It makes sense that when we think a bone is broken, we immobilize it in a long, rigid splint. This helps with pain and prevention of further injury. Applying this concept to spinal immobilization is problematic, however. This spine is a curved structure and strapping it down to a long, rigid board doesn't make a whole lot of sense. The utility of backboards at preventing further spine and spinal cord injury has never been proven, but we certainly know it causes pain and leads to decubitus ulcers in our patients. In this month's feature film, Dr. Michael Bohanske takes a close look at why the nation wide trajectory for EMS providers is to abandon the backboard for spinal immobilization.
Presented at the Maine Medical Center Winter Symposium in March, 2017 at Sugarloaf Maine.
MICHAEL BOHANSKE, MD
Division of Emergency Medical Services
Department of Emergency Medicine
Maine Medical Center
1. National Association of EMS Physicians and the American College of Surgeons Committee on Trauma. Position Statement: EMS Spinal Precautions and the Use of the Long Backboard. Prehospital Emergency Care. 2013;17(3):392-393.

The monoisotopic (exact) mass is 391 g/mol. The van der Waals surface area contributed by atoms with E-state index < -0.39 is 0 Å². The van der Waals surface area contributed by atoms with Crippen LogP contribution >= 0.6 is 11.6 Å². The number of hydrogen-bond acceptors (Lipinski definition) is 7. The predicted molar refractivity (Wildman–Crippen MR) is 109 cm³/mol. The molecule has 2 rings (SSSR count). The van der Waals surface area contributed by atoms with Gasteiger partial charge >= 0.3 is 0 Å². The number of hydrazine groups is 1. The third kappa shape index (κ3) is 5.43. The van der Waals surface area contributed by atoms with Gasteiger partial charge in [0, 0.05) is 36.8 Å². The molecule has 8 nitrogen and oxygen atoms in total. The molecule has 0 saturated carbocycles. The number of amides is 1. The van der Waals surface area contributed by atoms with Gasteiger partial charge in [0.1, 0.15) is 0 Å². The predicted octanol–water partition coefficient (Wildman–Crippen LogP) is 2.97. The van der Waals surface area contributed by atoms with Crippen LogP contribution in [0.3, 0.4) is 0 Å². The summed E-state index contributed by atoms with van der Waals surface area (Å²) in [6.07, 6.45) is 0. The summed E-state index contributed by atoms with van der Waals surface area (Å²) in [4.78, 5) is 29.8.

2. Geisler, WO, Wynne-Jones, M, and Jousse, AT. Early Management of the Patient with Trauma to the Spinal Cord. Excerpta Medica International Congress Series No. 110, Proceedings of the Third International Congress on Neurological Surgery, Copenhagen. August. 1965.
3. National Athletic Trainers Association. Appropriate Prehospital Management of the Spine-Injured Athlete Updated from 1998 document. 2015.
4. Maine Emergency Medical Services. Maine EMS: Prehospital Treatment Protocols. December 1, 2015. Available: www1.maine.gov/ems/documents/2015Protocols_maine_ems.pdf
5. Clemency, B, et al. Compulsory Use of the Backboard is Associated with Increased Frequency of Thoracolumbar Imaging. Presented: National Association of EMS Physicians. New Orleans, LA. January, 2017.
Posted by Jeffrey A Holmes, MD